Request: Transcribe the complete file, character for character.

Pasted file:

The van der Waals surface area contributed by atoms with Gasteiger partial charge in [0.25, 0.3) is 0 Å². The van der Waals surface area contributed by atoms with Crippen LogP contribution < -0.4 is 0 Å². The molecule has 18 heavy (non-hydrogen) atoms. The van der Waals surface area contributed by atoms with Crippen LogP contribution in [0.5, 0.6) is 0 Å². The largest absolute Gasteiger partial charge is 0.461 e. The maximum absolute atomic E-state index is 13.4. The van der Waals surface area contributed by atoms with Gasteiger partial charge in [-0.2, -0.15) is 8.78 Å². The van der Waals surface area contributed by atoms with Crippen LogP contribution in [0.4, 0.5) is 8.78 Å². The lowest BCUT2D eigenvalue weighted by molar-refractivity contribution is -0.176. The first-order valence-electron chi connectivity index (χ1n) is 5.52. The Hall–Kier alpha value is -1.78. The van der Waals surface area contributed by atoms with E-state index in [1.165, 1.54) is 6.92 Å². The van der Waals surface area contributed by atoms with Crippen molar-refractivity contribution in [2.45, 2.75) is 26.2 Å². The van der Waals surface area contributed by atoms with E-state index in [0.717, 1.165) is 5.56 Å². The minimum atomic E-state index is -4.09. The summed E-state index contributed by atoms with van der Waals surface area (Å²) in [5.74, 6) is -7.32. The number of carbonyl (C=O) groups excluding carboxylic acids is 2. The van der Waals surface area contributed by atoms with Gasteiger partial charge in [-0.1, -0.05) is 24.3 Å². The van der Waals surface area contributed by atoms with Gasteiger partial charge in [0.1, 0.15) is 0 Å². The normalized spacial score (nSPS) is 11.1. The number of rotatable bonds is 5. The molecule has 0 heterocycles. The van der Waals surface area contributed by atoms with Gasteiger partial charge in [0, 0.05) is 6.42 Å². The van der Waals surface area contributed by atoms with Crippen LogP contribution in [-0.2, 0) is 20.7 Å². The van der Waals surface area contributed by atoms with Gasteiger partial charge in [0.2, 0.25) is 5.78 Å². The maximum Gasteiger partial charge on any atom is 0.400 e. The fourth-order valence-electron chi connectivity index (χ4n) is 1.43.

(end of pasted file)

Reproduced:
The van der Waals surface area contributed by atoms with Gasteiger partial charge in [0.25, 0.3) is 0 Å². The van der Waals surface area contributed by atoms with Crippen LogP contribution < -0.4 is 0 Å². The molecule has 18 heavy (non-hydrogen) atoms. The van der Waals surface area contributed by atoms with Crippen LogP contribution in [0.5, 0.6) is 0 Å². The largest absolute Gasteiger partial charge is 0.461 e. The maximum absolute atomic E-state index is 13.4. The van der Waals surface area contributed by atoms with Gasteiger partial charge in [-0.2, -0.15) is 8.78 Å². The van der Waals surface area contributed by atoms with Crippen LogP contribution in [0.4, 0.5) is 8.78 Å². The lowest BCUT2D eigenvalue weighted by molar-refractivity contribution is -0.176. The first-order valence-electron chi connectivity index (χ1n) is 5.52. The Hall–Kier alpha value is -1.78. The van der Waals surface area contributed by atoms with E-state index in [1.165, 1.54) is 6.92 Å². The van der Waals surface area contributed by atoms with Crippen molar-refractivity contribution in [2.45, 2.75) is 26.2 Å². The van der Waals surface area contributed by atoms with E-state index in [0.717, 1.165) is 5.56 Å². The minimum atomic E-state index is -4.09. The summed E-state index contributed by atoms with van der Waals surface area (Å²) in [5.74, 6) is -7.32. The number of carbonyl (C=O) groups excluding carboxylic acids is 2. The van der Waals surface area contributed by atoms with Gasteiger partial charge in [-0.1, -0.05) is 24.3 Å². The van der Waals surface area contributed by atoms with Gasteiger partial charge in [0.1, 0.15) is 0 Å². The normalized spacial score (nSPS) is 11.1. The number of rotatable bonds is 5. The molecule has 0 heterocycles. The van der Waals surface area contributed by atoms with Gasteiger partial charge in [0, 0.05) is 6.42 Å². The van der Waals surface area contributed by atoms with Crippen LogP contribution in [-0.2, 0) is 20.7 Å². The van der Waals surface area contributed by atoms with Gasteiger partial charge in [0.2, 0.25) is 5.78 Å². The maximum Gasteiger partial charge on any atom is 0.400 e. The fourth-order valence-electron chi connectivity index (χ4n) is 1.43.